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HPE bolsters VDI product offerings

With an eye toward maintaining business continuity, HPE is making VDI product moves. Experts said the news comes at a critical time for companies.

HPE is bolstering its VDI product offerings as it looks to ensure business continuity for its customers during the coronavirus pandemic.

On April 2, the company released higher-performance VDI hardware and new preconfigured server products, intended to assist customers in setting up virtual desktops quickly.

Saadat MalikSaadat Malik

Saadat Malik, vice president of IoT and intelligent edge services at HPE, said customers he spoke to, from those with limited business continuity plans to those that transitioned easily to remote work, faced a common challenge: striking the right balance between employee productivity and security in such extreme circumstances.

"They want to keep [their businesses] going, but they don't want to be exposed to a massive amount of security risk," he said. "VDI keeps coming up as one of the options for many of these customers."

Industry observers said HPE's moves were well-timed, as they come at a moment when firms are reevaluating their tech options in the face of the COVID-19 outbreak.

Eric KleinEric Klein

"[HPE] is pretty smart to do this at this time right now," said independent technology analyst Eric Klein. "The timing is good, and the interest level is there."

New VDI offerings

HPE's new, preconfigured products are intended to provide Citrix and VMware virtual desktop environments to organizations with as few as 80 workers and as many as 2,000. These offerings make use of HPE's traditional ProLiant brand of servers as well as its composable infrastructure Synergy servers.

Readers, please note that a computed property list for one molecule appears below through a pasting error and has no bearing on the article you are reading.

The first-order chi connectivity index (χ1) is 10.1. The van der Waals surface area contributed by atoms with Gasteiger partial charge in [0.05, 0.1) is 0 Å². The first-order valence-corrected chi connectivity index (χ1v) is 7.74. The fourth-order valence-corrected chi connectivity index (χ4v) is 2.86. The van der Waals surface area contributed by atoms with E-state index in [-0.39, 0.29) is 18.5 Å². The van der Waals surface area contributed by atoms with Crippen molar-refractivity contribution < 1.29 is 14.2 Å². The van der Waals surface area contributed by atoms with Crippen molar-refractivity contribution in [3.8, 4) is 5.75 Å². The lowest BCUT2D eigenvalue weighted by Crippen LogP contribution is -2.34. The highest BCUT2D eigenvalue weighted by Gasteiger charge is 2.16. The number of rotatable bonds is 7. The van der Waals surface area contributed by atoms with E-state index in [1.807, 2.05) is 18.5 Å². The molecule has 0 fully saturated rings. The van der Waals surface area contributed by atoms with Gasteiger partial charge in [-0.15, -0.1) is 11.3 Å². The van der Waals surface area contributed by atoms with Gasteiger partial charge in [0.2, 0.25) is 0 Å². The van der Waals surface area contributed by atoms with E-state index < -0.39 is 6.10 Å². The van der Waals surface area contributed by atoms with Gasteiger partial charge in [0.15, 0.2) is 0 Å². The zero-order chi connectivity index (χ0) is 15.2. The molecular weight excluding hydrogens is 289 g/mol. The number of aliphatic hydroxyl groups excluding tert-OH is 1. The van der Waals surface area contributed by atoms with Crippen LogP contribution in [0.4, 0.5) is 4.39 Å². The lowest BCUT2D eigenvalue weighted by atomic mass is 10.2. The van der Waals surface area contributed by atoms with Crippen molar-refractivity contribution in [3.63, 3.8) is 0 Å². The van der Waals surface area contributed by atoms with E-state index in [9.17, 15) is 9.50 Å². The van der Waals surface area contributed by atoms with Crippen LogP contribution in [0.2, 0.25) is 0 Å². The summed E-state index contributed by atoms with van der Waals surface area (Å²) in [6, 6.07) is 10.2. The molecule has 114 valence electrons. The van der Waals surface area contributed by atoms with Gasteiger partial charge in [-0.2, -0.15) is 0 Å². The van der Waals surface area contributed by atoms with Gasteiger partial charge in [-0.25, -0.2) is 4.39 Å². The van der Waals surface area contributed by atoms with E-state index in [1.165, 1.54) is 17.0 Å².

Malik said HPE's aim is to help customers get these products deployed quickly, but also to ensure these businesses are positioned to achieve their long-term goals.

"I know it's a very urgent situation, and customers want to jump and very quickly get stuff up and going to get their businesses up and running," he said. "Just a few moments of looking strategically … ensures the decisions they're making today make sense in the long term as well."

HPE's VDI product, Moonshot, uses the recently released HPE ProLiant m750 server blade and is geared toward power users who are working from home. HPE said the offering provides a 70% performance boost and uses 25% less power than the previous generation.

Andrew HewittAndrew Hewitt

Andrew Hewitt, an analyst at Forrester Research, said the commitment to power users was a notable one, given that VDI performance in heavy compute use cases has historically been a sticking point.

Adjusting to a pandemic

Given the pandemic, Malik said, firms must balance moving quickly with ensuring security, limiting risk and aligning tech investments with their long-term strategies. He noted that quick fixes to meet the needs of the present day are not always beneficial for the future; adopting an easy video-conferencing option, for example, might overlook other business needs.

"The right thing to do is to step back and ask them the question, 'What is the business you're in, and what are the requirements of that business?'" he said. "Maybe conferencing is an immediate requirement, but there may be applications beyond conferencing that they need employees to share and gain access to. If we dig a little deeper, we may find out they need something heavier than a conferencing solution."

Hewitt said the need for remote work products, driven by work-from-home measures, was high. Virtual desktop infrastructure, he said, is one piece of the overall puzzle of ensuring workers remain productive.

HPE's announcements, Hewitt said, come as interest in VDI product offerings has spiked.

I think it's a good move, overall.
Andrew HewittAnalyst, Forrester Research

"I think it's a good move, overall," he said.

Klein said virtual desktops appear to be well-suited to meet the current remote work demands, having matured substantially over the years.

"[VDI] used to be a cost-prohibitive technology; there were too many components required [and] it was difficult to configure and administer," he said. "We're at that point where [IT organizations] have to make some decisions on how to provision and support their users. Provisioning users now with applications through VDI is really seamless and nice."

In the longer term, though, Klein questioned whether web apps, delivered through a browser, might supplant virtual desktops, given the potential for cost savings.

"That's going to be an interesting fight," he said.

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